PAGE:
Completeness Is the New Black
Being conscious of completeness as a goal will alter some of your marketing processes and possibly even cut down the number of leads marketing hands to sales. So what? Better qualified leads are more worthy of your sales people's time and resources; so a reduction in quantity, as long as it is accompanied by better quality, would be a good thing. As always, the devil is in the details.
Are we collecting enough data? It seems like a weird question given the glut of it at most companies, and perhaps it is. Perhaps a better question is, are we collecting the right data? We could get into a long philosophical discussion of just what the right data is, but that would only happen if we made the mistake of thinking all data was the same.
True all data ultimately gets represented as 0s and 1s in the database, so at least at that level, all data is remarkably similar. But the comparison stops there. All protons are the same, too, but how many are associated in a nucleus (along with the companion neutrons) is the difference between lead and gold.
Of course the way through this dilemma is first to ask about the objective of the data collection. Most business leaders will tell you that data collection is a prerequisite of knowledge creation, and that knowledge is the objective because employees make business decisions based on knowledge and not data -- or even information. This is especially true in marketing and sales.
Getting All the Way to Knowledge
Cultivating knowledge requires us to combine data with other data and information, ultimately resulting in the thing we need in business: actionable knowledge. To do that, it's necessary to capture a wide diversity of data that includes the stuff that comes from our social media outposts, CRM and ERP systems. Too often, though, we stop there, only to discover it's not enough.
Sufficiency comes from completeness and relevance, and these ideas should be explained. Knowledge has a context. If you want to develop sales knowledge, for example, your goal should be in developing leads, which is another way of saying knowledge about who has a business problem to be solved and the authority and budget to cause a solution to be created.
Some also would say that the person represented as a lead also should have cognition of the problem -- but the counter to this is, that's what sales people do.
Relevance means understanding all the things related to completeness -- plus having a suitable solution. It does little good to know that someone has great credit and is approved for a car loan if you don't sell cars.
So sales knowledge relates to all the data that we cultivate to gain knowledge plus completeness and relevance. However, the data and information that get you all the way to knowledge come from different sources, which brings me to the point: Are we collecting enough of the right data?
We collect a lot of our own data, of course, and we may supplement it from data providers in order to cleanse our collections, add new data profiles, and flesh out existing records. That's only part of the story, though. It's like having a very specialized and up-to-date version of the phone book. Filtering can tell us about attitudes, needs and other valuable things -- but by itself, this data has missing pieces.
Getting all the way to knowledge requires different approaches from simply filtering the social stream or completing profiles. After all, buyers often don't simply announce a desire to buy something. Instead they may do things like make pronouncements, issue press releases, or introduce reports.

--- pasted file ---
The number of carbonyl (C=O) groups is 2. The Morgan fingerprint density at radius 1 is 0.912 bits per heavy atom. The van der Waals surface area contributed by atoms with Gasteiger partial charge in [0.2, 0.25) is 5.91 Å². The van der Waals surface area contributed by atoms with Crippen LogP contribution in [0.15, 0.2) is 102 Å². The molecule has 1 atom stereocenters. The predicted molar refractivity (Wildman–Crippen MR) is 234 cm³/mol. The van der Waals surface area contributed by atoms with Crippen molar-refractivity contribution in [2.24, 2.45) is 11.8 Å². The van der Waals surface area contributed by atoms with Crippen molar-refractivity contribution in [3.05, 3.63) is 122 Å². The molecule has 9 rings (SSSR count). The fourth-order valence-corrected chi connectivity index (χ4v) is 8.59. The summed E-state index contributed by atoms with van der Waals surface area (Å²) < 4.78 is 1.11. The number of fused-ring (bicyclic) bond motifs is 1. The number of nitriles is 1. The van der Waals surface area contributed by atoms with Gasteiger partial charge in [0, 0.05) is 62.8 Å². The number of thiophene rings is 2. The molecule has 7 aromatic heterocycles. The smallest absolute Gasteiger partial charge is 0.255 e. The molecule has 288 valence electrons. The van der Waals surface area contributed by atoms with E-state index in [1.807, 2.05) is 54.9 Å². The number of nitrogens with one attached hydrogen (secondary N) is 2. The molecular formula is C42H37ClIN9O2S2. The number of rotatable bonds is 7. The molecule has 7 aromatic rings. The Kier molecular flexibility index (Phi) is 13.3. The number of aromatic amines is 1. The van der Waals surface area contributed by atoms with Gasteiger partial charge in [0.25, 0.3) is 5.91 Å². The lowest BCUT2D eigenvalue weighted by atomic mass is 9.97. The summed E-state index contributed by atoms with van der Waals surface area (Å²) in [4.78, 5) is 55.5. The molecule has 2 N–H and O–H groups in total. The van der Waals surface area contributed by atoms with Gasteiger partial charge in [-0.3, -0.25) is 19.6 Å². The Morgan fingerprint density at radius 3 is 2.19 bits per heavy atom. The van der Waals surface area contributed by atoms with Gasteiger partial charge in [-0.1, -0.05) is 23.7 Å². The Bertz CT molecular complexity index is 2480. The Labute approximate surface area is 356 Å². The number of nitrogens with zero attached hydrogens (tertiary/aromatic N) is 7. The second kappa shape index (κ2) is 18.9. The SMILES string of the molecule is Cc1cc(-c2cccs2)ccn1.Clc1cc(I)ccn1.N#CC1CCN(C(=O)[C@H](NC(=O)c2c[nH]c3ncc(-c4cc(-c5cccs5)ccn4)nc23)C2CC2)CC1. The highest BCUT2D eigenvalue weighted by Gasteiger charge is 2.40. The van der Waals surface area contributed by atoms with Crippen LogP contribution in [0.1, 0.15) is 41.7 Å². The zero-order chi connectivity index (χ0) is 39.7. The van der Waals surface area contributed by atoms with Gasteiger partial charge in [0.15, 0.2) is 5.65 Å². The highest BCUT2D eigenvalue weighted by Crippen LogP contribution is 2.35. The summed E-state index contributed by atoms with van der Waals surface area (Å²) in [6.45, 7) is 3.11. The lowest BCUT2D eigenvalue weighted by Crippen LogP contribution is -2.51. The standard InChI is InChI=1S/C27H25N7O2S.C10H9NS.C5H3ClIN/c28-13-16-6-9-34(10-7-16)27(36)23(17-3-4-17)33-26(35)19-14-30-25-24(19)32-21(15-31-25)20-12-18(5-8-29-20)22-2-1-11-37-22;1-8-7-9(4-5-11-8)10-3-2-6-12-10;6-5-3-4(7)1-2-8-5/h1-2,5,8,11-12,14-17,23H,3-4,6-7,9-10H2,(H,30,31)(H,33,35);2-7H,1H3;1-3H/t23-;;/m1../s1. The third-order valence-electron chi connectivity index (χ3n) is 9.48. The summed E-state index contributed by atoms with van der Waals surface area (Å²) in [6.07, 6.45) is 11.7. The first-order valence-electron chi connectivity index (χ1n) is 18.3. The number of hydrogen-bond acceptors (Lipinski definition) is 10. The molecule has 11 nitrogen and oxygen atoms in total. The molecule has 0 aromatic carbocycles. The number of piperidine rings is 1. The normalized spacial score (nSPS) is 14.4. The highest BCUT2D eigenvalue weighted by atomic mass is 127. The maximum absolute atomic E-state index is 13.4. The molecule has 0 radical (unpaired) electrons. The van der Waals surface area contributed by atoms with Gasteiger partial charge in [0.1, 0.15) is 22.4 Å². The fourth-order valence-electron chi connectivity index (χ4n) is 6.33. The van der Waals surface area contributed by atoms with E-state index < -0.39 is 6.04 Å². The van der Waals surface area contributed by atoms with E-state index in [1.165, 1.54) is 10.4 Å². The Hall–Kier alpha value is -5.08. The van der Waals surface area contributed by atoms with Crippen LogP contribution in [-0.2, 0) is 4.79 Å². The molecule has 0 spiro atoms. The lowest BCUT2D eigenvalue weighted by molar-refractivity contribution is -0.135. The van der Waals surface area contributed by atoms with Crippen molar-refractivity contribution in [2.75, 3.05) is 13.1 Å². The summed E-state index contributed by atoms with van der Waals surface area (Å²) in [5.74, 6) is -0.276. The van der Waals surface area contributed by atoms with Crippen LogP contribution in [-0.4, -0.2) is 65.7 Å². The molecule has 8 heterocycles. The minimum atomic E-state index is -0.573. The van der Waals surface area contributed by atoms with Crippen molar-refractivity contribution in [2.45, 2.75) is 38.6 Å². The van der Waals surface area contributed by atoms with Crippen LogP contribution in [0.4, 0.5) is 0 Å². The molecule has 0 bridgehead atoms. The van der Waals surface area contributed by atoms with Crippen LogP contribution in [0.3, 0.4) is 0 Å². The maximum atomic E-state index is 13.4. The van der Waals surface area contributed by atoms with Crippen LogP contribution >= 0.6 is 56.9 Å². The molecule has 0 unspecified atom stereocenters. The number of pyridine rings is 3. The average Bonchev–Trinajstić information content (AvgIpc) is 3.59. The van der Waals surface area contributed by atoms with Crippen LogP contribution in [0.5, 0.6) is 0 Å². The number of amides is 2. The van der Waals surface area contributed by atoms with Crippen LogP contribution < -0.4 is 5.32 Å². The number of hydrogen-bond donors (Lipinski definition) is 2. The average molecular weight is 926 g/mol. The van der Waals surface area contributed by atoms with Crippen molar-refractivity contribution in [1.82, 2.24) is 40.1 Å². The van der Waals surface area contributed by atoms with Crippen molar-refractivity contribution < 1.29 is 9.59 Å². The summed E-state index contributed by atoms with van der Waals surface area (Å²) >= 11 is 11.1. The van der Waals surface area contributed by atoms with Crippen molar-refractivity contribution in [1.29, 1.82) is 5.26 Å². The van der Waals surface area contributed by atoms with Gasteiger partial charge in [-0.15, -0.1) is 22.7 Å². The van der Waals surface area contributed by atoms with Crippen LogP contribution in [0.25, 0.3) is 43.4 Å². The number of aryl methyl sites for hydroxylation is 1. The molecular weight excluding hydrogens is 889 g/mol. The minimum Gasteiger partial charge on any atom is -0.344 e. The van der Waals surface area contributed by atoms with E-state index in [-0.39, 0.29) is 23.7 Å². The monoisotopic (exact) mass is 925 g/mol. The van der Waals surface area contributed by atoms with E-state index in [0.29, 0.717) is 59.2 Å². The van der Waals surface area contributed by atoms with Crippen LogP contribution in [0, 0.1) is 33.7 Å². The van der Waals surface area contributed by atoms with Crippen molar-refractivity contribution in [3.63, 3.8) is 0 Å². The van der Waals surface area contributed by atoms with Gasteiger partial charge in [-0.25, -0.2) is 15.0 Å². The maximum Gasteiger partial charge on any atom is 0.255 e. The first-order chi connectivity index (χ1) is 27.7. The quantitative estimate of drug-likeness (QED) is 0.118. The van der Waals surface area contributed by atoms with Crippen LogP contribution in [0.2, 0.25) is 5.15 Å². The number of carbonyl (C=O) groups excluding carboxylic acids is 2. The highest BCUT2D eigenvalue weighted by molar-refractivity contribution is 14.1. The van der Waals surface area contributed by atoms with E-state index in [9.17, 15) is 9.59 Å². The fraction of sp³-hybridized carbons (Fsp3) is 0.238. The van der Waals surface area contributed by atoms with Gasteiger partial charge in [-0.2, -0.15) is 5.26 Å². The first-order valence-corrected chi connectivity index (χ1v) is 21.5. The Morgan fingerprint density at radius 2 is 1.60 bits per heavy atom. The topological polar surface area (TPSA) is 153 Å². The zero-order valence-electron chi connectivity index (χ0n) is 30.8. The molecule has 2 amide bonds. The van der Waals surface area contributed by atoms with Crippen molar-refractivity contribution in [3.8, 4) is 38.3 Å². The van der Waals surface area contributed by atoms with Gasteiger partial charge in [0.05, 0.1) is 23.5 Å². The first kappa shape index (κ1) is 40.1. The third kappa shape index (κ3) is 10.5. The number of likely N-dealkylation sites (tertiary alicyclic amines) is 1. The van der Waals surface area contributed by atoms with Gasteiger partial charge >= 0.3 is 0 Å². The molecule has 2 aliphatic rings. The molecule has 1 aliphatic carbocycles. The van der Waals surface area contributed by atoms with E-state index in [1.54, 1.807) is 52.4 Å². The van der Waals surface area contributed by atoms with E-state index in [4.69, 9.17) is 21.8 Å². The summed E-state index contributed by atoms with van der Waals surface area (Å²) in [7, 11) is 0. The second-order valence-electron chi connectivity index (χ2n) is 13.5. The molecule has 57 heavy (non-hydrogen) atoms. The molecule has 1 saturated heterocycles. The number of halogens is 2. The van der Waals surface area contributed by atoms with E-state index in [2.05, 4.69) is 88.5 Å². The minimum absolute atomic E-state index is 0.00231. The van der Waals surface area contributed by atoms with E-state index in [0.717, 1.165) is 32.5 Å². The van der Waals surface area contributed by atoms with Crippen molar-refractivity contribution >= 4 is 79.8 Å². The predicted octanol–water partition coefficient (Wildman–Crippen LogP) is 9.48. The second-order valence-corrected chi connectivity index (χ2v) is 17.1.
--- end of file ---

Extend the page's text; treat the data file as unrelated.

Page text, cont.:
Third parties also might supply information that, when married to conventional data, produces the knowledge that under the circumstances, a person or business will need to act in a certain way. These are the things that ultimately drive completeness and relevance.
So, a good question to ask about the whole lead-generation process in any company is this: How complete and relevant are the leads that marketing gives to sales? An even better question is, is that intentional?
Sales has a role to play in qualifying deals, especially when large sums or novel products and processes are involved. Frankly, marketing can only go so far in developing a lead. Too often, we treat all leads alike -- as if they were protons or data.
Dabble in Different Data
A company's attitude toward the need for completeness drives the process of lead generation, but gauging completeness is too often considered part of the sales process -- and here's the rub.
Why spend relatively expensive sales rep time getting to completeness if there are better, faster, and cheaper ways to do this? You might never be able to get every lead to 100 percent completeness and making that attempt might cost you some business.
Nonetheless, being conscious of completeness as a goal will alter some of your marketing processes and possibly even cut down the number of leads marketing hands to sales. So what? Better qualified leads are more worthy of your sales people's time and resources; so a reduction in quantity, as long as it is accompanied by better quality, would be a good thing.
As always, the devil is in the details -- how do you get there? My suggestion is to capture more data or at least some different data. There are wonderful tools on the market that spider the Web looking for the reports, press releases, and news stories, and that ferret out the information that provides the completeness we seek.
At least some of this data and information might need to be scored and fed through an analytics engine -- so, once again, simply collecting this data won't get you to Nirvana.
Yet we should all be aware that the bar is being raised for this next level of data collection, and we must understand the importance of completeness and relevance. It's a competitive world, and getting to completeness before your competition might be the new black.